People want to be understood and to understand, but for most of us, our biggest problem is that we don't know what our problem is. We keep stepping in the same puddle.

Part of getting to know yourself is to unknow yourself—to let go of the limiting stories you've told yourself about who you are so that you aren't trapped by them, so you can live your life and not the story you've been telling yourself about your life.

It's only in silence the people can truly hear themselves. Talking can keep people in their heads and safely away from their emotions. Being silent is like emptying the trash. When you stop tossing junk into the void—words, words, and more words—something important rises to the surface.

At some point, being a fulfilled adult means taking responsibility for the course of your own life and accepting the fact that you're in charge of your choices.

be wordy with me

Have you read Maybe You Should Talk to Someone? Do you know of any other non-fiction book which reads like fiction? Is there any book that has impacted you enough that you think about it months later?

stay wordy, Sumedha
photo of Sumedha

Sumedha spends her days reading books, bingeing Kdramas, drawing illustrations, and blogging while listening to Lo-Fi music. Read more ➔

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  • Books Teacup and Reviews says:

    This sounds amazing. I'm not into non-fictions but if it reads like fiction I would love to try this. Fantastic review!

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  • Prags @ It's A Funny Story says:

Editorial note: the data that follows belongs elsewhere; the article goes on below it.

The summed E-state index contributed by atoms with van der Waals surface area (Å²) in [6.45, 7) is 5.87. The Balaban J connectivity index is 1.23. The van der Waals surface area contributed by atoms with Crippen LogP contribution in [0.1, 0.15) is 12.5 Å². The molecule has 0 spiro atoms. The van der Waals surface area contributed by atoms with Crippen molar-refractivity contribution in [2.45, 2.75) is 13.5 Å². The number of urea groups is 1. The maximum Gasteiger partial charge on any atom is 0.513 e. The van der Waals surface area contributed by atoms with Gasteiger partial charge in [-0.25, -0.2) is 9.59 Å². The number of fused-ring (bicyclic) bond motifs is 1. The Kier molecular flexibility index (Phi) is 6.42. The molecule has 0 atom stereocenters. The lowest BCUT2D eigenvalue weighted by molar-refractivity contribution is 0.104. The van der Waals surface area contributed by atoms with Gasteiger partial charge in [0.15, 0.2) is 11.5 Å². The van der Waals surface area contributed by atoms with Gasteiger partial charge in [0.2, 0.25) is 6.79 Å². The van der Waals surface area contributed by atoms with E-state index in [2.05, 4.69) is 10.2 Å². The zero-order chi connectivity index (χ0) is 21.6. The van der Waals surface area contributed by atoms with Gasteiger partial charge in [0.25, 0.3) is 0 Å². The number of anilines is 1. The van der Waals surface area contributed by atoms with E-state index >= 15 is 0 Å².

This is a great review!! I don't really read non fiction but this is very compelling and I may end up picking this up.

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  • Jenny in Neverland says:

    I absolutely love non-fiction, especially medical based non-fiction, so I’ll definitely be checking this one out. Thanks for the review and the recommendation! x

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  • Her Digital Coffee says:

    What a wonderful review. I'm definitely adding this to my TBR list. I love the quotes you've shared, especially "Part of getting to know yourself is to unknow yourself—to let go of the limiting stories you’ve told yourself about who you are so that you aren’t trapped by them, so you can live your life and not the story you’ve been telling yourself about your life." Thank you for sharing your review and for this recommendation!

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  • CristinaR says:

    This is already on my TBR from one of your previous posts and really have to pick this up asap! It sounds like one I could greatly enjoy and make good use right now. You know you found a book you love and learn from it when you take out highlighters and paper tabs! I think it's such an interesting blurb and to also get to discover the other side of the coin! x

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  • Penny says:

    Lovely review! This looks like something that I would read. Thank you so much for sharing. x Penny /